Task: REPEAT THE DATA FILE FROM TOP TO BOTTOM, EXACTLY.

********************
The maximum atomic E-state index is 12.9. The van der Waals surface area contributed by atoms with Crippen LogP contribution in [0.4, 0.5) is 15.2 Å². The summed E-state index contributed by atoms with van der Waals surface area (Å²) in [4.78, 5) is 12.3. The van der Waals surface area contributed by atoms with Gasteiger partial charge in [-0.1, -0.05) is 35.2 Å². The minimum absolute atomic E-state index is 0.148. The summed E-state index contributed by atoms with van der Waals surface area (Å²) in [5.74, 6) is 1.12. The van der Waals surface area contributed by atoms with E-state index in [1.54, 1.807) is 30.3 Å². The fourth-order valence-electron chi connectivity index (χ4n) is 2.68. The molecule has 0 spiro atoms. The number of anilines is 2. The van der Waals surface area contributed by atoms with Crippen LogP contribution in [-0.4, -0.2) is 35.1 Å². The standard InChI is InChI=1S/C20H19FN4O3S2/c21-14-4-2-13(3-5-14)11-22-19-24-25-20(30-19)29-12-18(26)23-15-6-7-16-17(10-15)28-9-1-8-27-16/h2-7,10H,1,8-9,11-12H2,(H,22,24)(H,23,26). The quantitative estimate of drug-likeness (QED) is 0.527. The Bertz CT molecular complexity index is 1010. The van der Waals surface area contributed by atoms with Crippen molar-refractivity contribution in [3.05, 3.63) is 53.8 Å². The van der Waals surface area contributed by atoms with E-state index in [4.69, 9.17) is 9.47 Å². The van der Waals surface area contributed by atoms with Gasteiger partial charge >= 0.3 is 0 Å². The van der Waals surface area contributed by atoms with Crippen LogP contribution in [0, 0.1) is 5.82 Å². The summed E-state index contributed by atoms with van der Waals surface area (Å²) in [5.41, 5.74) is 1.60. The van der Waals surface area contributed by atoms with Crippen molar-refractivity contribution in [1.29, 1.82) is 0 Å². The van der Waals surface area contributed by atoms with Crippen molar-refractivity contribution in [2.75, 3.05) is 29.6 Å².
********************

The maximum atomic E-state index is 12.9. The van der Waals surface area contributed by atoms with Crippen LogP contribution in [0.4, 0.5) is 15.2 Å². The summed E-state index contributed by atoms with van der Waals surface area (Å²) in [4.78, 5) is 12.3. The van der Waals surface area contributed by atoms with Gasteiger partial charge in [-0.1, -0.05) is 35.2 Å². The minimum absolute atomic E-state index is 0.148. The summed E-state index contributed by atoms with van der Waals surface area (Å²) in [5.74, 6) is 1.12. The van der Waals surface area contributed by atoms with E-state index in [1.54, 1.807) is 30.3 Å². The fourth-order valence-electron chi connectivity index (χ4n) is 2.68. The molecule has 0 spiro atoms. The number of anilines is 2. The van der Waals surface area contributed by atoms with Crippen LogP contribution in [-0.4, -0.2) is 35.1 Å². The standard InChI is InChI=1S/C20H19FN4O3S2/c21-14-4-2-13(3-5-14)11-22-19-24-25-20(30-19)29-12-18(26)23-15-6-7-16-17(10-15)28-9-1-8-27-16/h2-7,10H,1,8-9,11-12H2,(H,22,24)(H,23,26). The quantitative estimate of drug-likeness (QED) is 0.527. The Bertz CT molecular complexity index is 1010. The van der Waals surface area contributed by atoms with Crippen molar-refractivity contribution in [3.05, 3.63) is 53.8 Å². The van der Waals surface area contributed by atoms with E-state index in [4.69, 9.17) is 9.47 Å². The van der Waals surface area contributed by atoms with Gasteiger partial charge >= 0.3 is 0 Å². The van der Waals surface area contributed by atoms with Crippen LogP contribution in [0, 0.1) is 5.82 Å². The summed E-state index contributed by atoms with van der Waals surface area (Å²) in [5.41, 5.74) is 1.60. The van der Waals surface area contributed by atoms with Crippen molar-refractivity contribution in [1.29, 1.82) is 0 Å². The van der Waals surface area contributed by atoms with Crippen molar-refractivity contribution in [2.75, 3.05) is 29.6 Å².